A senior Saudi official said on Thursday that the Gulf kingdom is considering inviting an Israeli official during or after U.S. President Joe Biden's upcoming visit to the region.
The move is contingent upon the success of Biden's trip to the Middle East, especially the results of his visit to Riyadh, said the official who serves as a political advisor to Saudi Crown Prince Mohammed bin Salman.
The option of inviting a senior Israeli figure to join Biden's visit to Saudi Arabia was discussed before as part of the American-Saudi dialogue, but the chances of this scenario becoming reality seemed very slim.
However, Riyadh, Washington, and Jerusalem are now examining the option - each side and its own considerations.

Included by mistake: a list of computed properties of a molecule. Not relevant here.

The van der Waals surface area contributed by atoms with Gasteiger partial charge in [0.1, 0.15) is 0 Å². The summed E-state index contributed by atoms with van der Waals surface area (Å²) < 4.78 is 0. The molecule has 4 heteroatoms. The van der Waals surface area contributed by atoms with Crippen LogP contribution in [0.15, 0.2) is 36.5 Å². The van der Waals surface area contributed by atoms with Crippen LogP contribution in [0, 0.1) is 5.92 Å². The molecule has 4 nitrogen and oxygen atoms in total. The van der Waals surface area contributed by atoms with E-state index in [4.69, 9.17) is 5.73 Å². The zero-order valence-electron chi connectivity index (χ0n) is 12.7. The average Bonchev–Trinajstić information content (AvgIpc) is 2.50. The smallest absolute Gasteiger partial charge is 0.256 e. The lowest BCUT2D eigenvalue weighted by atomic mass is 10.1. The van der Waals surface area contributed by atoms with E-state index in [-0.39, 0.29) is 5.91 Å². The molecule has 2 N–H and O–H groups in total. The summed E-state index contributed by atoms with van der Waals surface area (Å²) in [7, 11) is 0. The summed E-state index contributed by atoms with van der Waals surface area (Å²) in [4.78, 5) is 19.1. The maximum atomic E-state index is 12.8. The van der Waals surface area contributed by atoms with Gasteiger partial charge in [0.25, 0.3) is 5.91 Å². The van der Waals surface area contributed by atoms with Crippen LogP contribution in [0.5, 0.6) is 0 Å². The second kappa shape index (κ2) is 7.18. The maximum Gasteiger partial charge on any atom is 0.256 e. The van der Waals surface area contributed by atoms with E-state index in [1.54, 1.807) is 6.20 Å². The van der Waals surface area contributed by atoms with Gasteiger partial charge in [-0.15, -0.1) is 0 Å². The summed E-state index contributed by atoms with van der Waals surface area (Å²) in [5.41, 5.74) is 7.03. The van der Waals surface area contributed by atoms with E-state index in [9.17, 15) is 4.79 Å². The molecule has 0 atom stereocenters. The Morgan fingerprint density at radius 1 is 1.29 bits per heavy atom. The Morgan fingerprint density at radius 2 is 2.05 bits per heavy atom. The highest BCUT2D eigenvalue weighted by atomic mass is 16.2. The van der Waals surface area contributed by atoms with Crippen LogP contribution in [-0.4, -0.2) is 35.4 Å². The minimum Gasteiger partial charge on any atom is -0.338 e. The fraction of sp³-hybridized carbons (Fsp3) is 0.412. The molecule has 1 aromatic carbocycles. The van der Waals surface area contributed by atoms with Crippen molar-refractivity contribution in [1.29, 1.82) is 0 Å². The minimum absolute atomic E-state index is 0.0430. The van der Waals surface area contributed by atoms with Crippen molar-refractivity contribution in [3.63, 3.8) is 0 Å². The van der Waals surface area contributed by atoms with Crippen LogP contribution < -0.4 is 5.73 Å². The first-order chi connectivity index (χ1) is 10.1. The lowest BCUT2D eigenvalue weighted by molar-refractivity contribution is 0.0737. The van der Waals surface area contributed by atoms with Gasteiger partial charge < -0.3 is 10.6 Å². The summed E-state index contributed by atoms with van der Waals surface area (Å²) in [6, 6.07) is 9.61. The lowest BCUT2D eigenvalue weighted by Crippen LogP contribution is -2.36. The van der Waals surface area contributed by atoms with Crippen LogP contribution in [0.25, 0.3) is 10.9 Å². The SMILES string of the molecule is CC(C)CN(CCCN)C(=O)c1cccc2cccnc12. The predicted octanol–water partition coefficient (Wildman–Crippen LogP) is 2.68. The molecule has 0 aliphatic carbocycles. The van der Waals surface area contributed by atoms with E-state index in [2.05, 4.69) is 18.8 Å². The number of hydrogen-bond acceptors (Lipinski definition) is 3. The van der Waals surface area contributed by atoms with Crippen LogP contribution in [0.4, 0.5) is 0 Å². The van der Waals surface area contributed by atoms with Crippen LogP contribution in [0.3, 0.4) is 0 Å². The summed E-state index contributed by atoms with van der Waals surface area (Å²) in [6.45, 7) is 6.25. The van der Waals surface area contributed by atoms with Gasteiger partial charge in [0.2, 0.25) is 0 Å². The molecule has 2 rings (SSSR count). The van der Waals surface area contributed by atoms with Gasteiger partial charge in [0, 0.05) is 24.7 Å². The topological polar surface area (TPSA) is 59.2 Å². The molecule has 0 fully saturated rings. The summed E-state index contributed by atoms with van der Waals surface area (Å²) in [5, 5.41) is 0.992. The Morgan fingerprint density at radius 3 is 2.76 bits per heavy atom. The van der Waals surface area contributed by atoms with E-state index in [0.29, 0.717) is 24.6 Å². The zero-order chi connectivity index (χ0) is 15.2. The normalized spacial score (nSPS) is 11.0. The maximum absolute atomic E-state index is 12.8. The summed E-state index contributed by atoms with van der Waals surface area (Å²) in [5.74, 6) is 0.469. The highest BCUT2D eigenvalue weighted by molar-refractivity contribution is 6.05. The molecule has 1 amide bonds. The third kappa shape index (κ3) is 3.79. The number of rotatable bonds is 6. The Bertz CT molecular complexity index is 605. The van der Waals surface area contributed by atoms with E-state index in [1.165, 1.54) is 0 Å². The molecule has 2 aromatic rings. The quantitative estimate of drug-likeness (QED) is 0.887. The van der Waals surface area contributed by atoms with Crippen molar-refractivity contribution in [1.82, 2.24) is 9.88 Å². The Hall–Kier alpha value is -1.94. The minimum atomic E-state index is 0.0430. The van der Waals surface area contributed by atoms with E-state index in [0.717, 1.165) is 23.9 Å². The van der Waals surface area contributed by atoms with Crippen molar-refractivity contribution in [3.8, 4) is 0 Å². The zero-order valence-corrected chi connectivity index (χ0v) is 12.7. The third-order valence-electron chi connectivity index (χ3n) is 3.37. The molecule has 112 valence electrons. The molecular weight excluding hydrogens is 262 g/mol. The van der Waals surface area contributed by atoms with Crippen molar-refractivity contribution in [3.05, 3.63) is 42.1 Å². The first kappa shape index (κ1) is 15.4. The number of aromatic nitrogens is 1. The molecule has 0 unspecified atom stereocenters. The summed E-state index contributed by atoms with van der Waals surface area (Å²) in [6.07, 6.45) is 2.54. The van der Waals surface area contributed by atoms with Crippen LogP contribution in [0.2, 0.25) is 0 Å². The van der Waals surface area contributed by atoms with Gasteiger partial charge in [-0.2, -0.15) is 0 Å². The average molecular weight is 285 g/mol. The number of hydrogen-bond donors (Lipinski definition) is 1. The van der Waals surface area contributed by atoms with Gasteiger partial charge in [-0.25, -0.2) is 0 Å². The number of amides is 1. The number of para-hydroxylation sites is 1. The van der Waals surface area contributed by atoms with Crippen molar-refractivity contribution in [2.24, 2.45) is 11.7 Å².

The move could help the White House divert attention from Biden who does not enjoy very much popularity in Riyadh and criticism about the U.S. leader's U-turn on Saudi human rights violations amid the global energy crisis.
Meanwhile, Jerusalem would certainly be pleased if an Israeli official arrived openly on Saudi soil. The meeting would also present an opportunity for Israeli representatives to meet leaders of other Arab states scheduled to attend the summit, including countries with which Jerusalem does not have open diplomatic relations such as Kuwait and Oman.
Israeli officials believe this will serve as window of opportunity to secure "small-medium normalization measures" with Riyadh, such as allowing Israeli commercial flights to fly through Saudi airspace and allowing Israeli Muslim pilgrims to fly to Saudi Arabia's holy city of Mecca for the Hajj.
In any case, neither party expects a full-fledged normalization agreement and official diplomatic ties between Jerusalem and Riyadh in the near future.